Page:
Posted: Monday, November 17, 2014 11:49 am

By Kindsi Lora


Impacting the world as global citizens comes down to three things: “Don’t forget the girls, don’t forget the kids, and never give up hope,” said Dean Hirsch, former president of World Vision International.

Addressing an audience of 18 Northwest University students and faculty Thursday afternoon, Hirsch shared personal stories and answered questions about World Vision’s involvement in global affairs. Every story showed how the welfare of people is the most prominent global issue.

Hirsch recalled gently correcting United Nations (UN) Secretary-General Ban Ki-moon shortly after he succeeded Kofi Annan seven years ago. Hirsch said he told Ki-moon that he had managed to misdiagnose the biggest problem on the planet.

“You made your speech to the UN a couple days ago and you are wrong,” Hirsch told the South Korean during an office meeting. “You said climate change is the biggest global issue we have. It isn’t. The biggest global issue we have are the people in the world.

“The systemic root problem [is] poverty,” Hirsch said to Ki-moon. “If you’re going to just have climate change and drive more people into poverty, you are wrong.”

Hirsch served as international president of World Vision from 1996 to 2010. He has been to 159 countries – including seven trips to North Korea. The self-described “follower of Christ” has spent time in Uganda during an Ebola outbreak and ministered to homeless teens in Mongolia.

In Outer Mongolia, Hirsch removed manhole covers to go down into the heating pipes to talk to children who had run away from abusive homes.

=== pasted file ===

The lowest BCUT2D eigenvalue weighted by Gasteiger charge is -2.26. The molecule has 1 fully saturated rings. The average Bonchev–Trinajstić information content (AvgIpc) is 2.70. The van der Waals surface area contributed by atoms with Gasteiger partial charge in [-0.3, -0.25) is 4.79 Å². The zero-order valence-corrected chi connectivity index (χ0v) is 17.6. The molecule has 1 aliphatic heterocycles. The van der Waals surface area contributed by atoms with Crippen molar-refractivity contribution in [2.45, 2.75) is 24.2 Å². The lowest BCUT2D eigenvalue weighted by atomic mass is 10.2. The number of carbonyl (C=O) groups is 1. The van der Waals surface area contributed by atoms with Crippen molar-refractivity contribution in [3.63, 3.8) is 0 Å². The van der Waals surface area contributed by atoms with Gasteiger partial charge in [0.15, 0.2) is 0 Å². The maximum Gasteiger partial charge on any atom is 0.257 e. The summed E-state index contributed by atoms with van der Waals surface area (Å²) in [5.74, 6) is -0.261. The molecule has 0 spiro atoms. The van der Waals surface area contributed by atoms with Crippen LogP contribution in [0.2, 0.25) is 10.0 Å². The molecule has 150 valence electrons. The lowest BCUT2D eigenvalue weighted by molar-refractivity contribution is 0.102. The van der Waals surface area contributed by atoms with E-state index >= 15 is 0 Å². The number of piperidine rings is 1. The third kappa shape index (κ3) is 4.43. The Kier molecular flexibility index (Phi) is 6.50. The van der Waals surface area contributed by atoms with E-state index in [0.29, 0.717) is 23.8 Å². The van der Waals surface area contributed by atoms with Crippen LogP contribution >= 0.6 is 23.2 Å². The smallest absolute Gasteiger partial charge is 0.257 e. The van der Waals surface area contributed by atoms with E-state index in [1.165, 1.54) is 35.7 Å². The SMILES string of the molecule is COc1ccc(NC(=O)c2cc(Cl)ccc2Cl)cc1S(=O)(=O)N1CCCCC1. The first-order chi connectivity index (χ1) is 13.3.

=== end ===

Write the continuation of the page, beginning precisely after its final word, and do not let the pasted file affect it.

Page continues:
When Hirsch spoke with these kids, they would say “Look, we want to go to school,” Hirsch recounted. “We don’t want our parents to fight. We don’t want them drinking. We want a job. We want to get married. We want to have kids.”

World Vision did what it could to get kids back with their families or find alternatives. “Then we had a cocktail reception for all the embassies,” Hirsch said. “Not one diplomat, including the UN ambassador, not one of them had ever gone under the streets to talk to these kids.

“Now something is wrong with humanity when we let kids sleep under the street and we won’t go and talk to them and hear their stories. Everyone’s got a story,” Hirsch said. “And we have a responsibility as global citizens… to make a difference.”

Hirsch concluded by encouraging all in attendance to “go hard after God and be a faithful follower of Jesus Christ.”